Lacoste is rooted in tennis, but throughout its 85-year history, the brand has steadily relied on collaborations to court fans away from the court. In roughly the last decade, though, it has accelerated the pace as a go-to partner for retailers and designers aiming to release head-turning looks.
“Collaborations are very important to Lacoste because they help us reach a new, younger audience,” said Jöelle Grünberg, president and CEO of Lacoste North and Central America. “Partnering with different designers and brands positions Lacoste as a fashion-forward, relevant brand.”
With footwear, Lacoste has delivered must-have styles with the likes of toymaker Kidrobot, architect Zaha Hadid and sneaker shop Bait.
However, on-foot collaborations aren’t solely responsible for Lacoste’s love among the fashion-focused.
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“From the apparel side, we have recently had successful collaborations with a variety of brands, designers and artists, from our Peanuts collaboration in 2015, which was fun and playful and appealed to a wide audience, to our Supreme collaborations in 2017 and 2018, which had more of a streetwear influence,” Grünberg said. “Each collaboration brings something different to the table.”
With that in mind, here are eight of the most memorable Lacoste collabs.
Lacoste x Supreme
The latest drop with Supreme, which arrived last month, didn’t feature footwear. But the lineup — apparel and accessory selections including wool varsity jackets, velour tracksuits, fanny packs and polo shirts — further bolstered Lacoste’s reputation with streetwear enthusiasts.
Lacoste x Zaha Hadid
The late Iraq-born British architect created in 2009 Lacoste’s most atypical collaboration to date: a rubberized silhouette in a low cut for men and a calf-high look for women. “Zaha was one of the most interesting and unique projects we have ever done, adding the philosophy of architecture and interpreting that into a shoe,” Grange said. “The product looked so futuristic and dynamic, it really pushed shoemaking and allowed us to think differently on how we should approach this concept.”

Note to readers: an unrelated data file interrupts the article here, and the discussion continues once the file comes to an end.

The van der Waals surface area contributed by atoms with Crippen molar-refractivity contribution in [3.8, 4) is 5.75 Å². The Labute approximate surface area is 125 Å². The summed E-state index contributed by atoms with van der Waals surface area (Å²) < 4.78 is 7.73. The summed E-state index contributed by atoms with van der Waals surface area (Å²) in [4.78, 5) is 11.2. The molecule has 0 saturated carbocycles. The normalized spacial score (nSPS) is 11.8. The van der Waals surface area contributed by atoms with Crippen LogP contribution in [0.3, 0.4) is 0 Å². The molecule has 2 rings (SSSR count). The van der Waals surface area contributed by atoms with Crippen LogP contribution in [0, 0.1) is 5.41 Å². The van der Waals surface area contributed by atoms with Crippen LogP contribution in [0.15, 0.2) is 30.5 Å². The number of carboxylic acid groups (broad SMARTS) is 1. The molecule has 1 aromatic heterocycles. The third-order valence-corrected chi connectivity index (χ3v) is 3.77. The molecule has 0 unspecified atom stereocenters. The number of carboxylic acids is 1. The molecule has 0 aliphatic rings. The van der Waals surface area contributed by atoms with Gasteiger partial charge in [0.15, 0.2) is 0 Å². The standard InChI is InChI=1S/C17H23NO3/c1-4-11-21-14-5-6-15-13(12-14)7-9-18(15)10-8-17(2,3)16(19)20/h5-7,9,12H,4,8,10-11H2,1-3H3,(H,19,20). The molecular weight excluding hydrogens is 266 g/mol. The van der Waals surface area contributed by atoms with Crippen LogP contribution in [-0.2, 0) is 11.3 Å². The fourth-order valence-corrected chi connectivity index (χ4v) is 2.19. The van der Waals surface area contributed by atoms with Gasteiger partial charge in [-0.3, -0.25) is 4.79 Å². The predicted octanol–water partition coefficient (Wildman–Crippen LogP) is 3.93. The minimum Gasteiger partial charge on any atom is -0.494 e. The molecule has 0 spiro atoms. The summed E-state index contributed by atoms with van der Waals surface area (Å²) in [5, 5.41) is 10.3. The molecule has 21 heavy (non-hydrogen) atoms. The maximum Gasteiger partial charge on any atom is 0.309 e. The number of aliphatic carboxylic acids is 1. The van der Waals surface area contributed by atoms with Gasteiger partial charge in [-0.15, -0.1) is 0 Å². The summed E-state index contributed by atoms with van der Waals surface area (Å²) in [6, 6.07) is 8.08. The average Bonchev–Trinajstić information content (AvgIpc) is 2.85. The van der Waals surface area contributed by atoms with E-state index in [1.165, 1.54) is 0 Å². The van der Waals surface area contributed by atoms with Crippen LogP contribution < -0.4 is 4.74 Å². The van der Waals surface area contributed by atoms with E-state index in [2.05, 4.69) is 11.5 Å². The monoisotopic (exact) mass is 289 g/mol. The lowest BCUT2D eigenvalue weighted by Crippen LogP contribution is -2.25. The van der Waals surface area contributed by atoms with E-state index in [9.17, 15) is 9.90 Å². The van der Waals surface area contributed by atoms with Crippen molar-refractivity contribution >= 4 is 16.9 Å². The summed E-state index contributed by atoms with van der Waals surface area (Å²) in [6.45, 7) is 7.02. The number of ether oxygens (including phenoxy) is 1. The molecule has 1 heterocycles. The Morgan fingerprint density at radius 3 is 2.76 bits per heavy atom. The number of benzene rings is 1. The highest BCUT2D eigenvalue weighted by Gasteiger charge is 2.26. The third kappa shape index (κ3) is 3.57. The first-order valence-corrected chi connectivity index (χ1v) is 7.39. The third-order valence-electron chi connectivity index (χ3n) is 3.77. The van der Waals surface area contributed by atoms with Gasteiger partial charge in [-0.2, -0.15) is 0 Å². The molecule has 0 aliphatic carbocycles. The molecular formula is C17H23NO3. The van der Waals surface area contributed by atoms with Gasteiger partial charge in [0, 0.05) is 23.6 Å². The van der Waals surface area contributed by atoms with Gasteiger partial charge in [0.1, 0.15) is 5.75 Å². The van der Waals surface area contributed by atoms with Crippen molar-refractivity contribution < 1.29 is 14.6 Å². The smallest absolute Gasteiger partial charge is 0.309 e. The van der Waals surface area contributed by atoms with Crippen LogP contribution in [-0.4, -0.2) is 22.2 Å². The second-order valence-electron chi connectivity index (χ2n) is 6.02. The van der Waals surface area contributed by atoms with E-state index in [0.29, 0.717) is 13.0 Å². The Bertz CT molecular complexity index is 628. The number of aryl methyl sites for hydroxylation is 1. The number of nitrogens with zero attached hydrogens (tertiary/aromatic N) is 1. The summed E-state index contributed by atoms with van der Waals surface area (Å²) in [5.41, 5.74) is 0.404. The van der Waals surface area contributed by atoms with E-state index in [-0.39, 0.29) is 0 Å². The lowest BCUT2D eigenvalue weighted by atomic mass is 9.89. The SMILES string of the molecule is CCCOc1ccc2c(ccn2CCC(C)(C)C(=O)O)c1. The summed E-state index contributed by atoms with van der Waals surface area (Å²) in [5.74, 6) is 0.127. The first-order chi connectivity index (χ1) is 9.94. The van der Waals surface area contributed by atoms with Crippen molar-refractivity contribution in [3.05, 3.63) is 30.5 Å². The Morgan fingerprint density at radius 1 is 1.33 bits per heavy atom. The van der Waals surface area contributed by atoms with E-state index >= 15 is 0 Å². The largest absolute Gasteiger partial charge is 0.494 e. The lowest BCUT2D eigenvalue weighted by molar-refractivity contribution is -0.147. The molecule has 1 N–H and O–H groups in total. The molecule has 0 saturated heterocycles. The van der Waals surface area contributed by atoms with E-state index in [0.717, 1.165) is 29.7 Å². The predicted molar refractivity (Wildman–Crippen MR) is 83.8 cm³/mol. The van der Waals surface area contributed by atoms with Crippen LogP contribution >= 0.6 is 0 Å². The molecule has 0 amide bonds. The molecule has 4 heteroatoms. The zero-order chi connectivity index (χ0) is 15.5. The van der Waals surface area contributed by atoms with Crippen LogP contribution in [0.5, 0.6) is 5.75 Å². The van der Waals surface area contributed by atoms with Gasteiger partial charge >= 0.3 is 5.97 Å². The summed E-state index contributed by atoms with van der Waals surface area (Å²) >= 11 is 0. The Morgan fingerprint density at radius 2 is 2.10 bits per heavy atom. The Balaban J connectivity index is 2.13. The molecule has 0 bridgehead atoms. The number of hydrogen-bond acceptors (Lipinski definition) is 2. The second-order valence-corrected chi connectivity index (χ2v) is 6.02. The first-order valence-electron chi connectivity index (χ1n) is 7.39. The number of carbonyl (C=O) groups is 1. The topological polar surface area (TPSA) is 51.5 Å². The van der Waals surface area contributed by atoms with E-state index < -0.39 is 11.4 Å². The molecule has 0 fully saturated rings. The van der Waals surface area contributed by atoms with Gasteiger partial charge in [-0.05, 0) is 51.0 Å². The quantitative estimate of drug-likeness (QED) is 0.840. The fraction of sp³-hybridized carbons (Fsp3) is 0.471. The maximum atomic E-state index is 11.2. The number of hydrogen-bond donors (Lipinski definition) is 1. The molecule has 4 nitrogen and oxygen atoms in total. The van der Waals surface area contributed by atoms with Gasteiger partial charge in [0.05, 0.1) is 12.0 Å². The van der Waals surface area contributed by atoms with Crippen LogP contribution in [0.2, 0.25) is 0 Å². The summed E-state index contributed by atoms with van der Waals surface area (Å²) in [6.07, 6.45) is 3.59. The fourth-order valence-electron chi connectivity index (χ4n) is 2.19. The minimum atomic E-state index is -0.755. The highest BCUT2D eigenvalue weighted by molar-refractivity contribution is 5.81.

Lacoste x Kidrobot
Lacoste is a preppy premium label, but that doesn’t mean it can’t have fun with its classics. The brand teamed with Kidrobot in 2007 to reimagine a trio of shoes, which all came with limited-edition toys. “Adding the toy with each sneaker gave it a different feel to many other collabs of the time,” said Dave Grange, SVP of footwear. “[And] it crossed over into a new market of collectable figures.”
Lacoste x Peanuts
Call it croc and the gang. Lacoste first collaborated with Charles M. Schulz’s iconic cartoon, “Peanuts,” in 2010 for the comic strip’s 60th birthday. Lacoste worked with the characters again five years later, resulting in Snoopy, Charlie Brown and others appearing on multiple apparel-based collections.
Lacoste x Addict
Using the Dash model, Lacoste and Florida-based Addict teamed up for a pair of tennis-themed looks in 2016 for the 30th anniversary of the retailer’s Miami door. “The ‘Miami Vice’ theme was our starting point, with electric color accents, vibrant materials and palm trees on the footbed,” Grange said. “For the second collab, we used a tennis vibe. The attention to detail on these sneakers was fantastic, particularly using the felt tennis ball material.”
Lacoste x Sneaker Freaker
When Lacoste collaborated with the Australian sneaker publication in 2006, its founder, Simon “Woody” Wood, employed a clean color aesthetic to a classic model. “This particular Missouri style gave us huge attention,” said Grange. “It used premium materials and the strong color combination of mint green and black. It has become a classic.”
Lacoste x Footpatrol
London-based retailer Footpatrol in 2015 delivered a footwear and apparel collection that bolstered Lacoste’s position in the streetwear market. The lineup boasted two sneaker looks, a gray and a black colorway, of the Half Court silhouette, available exclusively at Footpatrol.
Lacoste x Bait
In 2016, the French brand let the West Coast-based boutique reimagine the design of the Inca, a sailing shoe released 20 years earlier. Not content with just a new color or material makeup, the streetwear shop delivered a style with ties to boating, such as using premium oiled mambo leather, a nod to sailing oilskins, and used modern street-ready features such as a raised collar and reflective 3M hits.
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